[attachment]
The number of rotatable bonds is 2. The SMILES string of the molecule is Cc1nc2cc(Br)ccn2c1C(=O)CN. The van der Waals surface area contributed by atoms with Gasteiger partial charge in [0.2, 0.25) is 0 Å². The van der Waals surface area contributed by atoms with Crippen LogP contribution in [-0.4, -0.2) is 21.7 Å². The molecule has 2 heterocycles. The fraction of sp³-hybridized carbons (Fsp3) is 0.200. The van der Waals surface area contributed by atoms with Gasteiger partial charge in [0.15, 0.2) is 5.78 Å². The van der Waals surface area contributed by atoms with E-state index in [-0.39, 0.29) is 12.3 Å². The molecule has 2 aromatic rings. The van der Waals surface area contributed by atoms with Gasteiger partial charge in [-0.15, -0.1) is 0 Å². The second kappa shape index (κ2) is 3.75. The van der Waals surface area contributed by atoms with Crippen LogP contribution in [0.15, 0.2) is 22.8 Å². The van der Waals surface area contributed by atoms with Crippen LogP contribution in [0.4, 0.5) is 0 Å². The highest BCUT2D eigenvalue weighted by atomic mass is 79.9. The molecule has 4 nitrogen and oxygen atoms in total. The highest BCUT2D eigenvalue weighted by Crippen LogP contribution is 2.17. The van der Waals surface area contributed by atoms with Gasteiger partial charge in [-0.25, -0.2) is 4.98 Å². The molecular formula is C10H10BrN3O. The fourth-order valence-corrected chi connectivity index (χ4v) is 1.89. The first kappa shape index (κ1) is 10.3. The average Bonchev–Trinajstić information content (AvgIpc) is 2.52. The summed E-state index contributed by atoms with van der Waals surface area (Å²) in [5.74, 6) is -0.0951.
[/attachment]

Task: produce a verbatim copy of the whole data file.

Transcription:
The number of rotatable bonds is 2. The SMILES string of the molecule is Cc1nc2cc(Br)ccn2c1C(=O)CN. The van der Waals surface area contributed by atoms with Gasteiger partial charge in [0.2, 0.25) is 0 Å². The van der Waals surface area contributed by atoms with Crippen LogP contribution in [-0.4, -0.2) is 21.7 Å². The molecule has 2 heterocycles. The fraction of sp³-hybridized carbons (Fsp3) is 0.200. The van der Waals surface area contributed by atoms with Gasteiger partial charge in [0.15, 0.2) is 5.78 Å². The van der Waals surface area contributed by atoms with E-state index in [-0.39, 0.29) is 12.3 Å². The molecule has 2 aromatic rings. The van der Waals surface area contributed by atoms with Gasteiger partial charge in [-0.15, -0.1) is 0 Å². The second kappa shape index (κ2) is 3.75. The van der Waals surface area contributed by atoms with Crippen LogP contribution in [0.15, 0.2) is 22.8 Å². The van der Waals surface area contributed by atoms with Crippen LogP contribution in [0.4, 0.5) is 0 Å². The highest BCUT2D eigenvalue weighted by atomic mass is 79.9. The molecule has 4 nitrogen and oxygen atoms in total. The highest BCUT2D eigenvalue weighted by Crippen LogP contribution is 2.17. The van der Waals surface area contributed by atoms with Gasteiger partial charge in [-0.25, -0.2) is 4.98 Å². The molecular formula is C10H10BrN3O. The fourth-order valence-corrected chi connectivity index (χ4v) is 1.89. The first kappa shape index (κ1) is 10.3. The average Bonchev–Trinajstić information content (AvgIpc) is 2.52. The summed E-state index contributed by atoms with van der Waals surface area (Å²) in [5.74, 6) is -0.0951.